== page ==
You’d only invest in a refrigerator to store your food items in a cold environment. So, a Maytag refrigerator that isn’t cooling is quite a severe problem that requires immediate attention. But why does this problem happen?
When your Maytag refrigerator and its lights are on, but the appliance isn’t cooling, the cold air isn’t getting to where it needs to be. Firstly, the evaporator fan could have failed, resulting in no cold airflow. Besides that, a defrost system failure leads to frost building up at the evaporator, preventing cold air from being distributed.
This guide will tell you which components you must troubleshoot to determine why your refrigerator isn’t cooling. As you read through, you’ll also discover the solutions you can use to get the fridge working correctly again.
Why Is My Maytag Refrigerator Not Cooling?
A refrigerator will only reach the cold temperatures you expect if it can generate cooling and drive that cold air to where it’s needed.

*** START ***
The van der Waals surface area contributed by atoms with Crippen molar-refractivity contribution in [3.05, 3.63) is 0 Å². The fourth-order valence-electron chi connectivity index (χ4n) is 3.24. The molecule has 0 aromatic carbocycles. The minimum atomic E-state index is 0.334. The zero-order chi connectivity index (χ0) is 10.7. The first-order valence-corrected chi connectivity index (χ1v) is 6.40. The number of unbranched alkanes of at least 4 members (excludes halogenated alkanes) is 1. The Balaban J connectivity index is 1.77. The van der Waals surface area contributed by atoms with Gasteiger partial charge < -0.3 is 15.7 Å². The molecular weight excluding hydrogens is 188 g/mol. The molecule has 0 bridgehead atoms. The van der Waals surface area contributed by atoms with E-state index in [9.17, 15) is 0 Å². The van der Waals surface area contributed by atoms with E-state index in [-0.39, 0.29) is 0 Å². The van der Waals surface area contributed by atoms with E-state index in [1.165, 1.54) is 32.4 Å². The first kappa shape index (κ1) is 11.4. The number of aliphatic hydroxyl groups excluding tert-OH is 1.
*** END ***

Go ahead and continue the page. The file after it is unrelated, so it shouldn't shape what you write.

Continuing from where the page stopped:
So, if your appliance turns on but stays warm, here are the most likely reasons the fridge is not cooling and what you can do to solve the problem:
1. Failed Evaporator Fan
Whenever you troubleshoot a refrigerator that won’t cool down as it should, always start by checking the evaporator fans. These small but powerful fans blow air through the cold evaporator coils and into the refrigerator compartment.
More importantly, those evaporator fans ensure that the cold air reaches all sides of the compartment. That will prevent any hot spots from forming inside the compartment, thereby cooling all your food items equally.
However, evaporator fans can fail in several ways. Firstly, a frost and ice buildup will prevent the fan blades from spinning. That will prevent it from generating cool airflow, leaving the fridge warm.
Besides that, the fan blades could also suffer damage and break off, causing the same effect.
Lastly, the motor on an evaporator fan could wear out (if it’s old) or short out (if it experiences an electrical fault). When that happens, the fan won’t spin even though the refrigerator sends power to it.
The Solution: When one or more evaporator fans fail, you have two solutions. Firstly, you must defrost the compartment to melt away any ice buildup preventing the affected fan from turning.
Shut the refrigerator off and open the door so it can defrost naturally. However, do not use a heat gun or hair dryer, as the concentrated heat will damage the fridge’s plastic panels.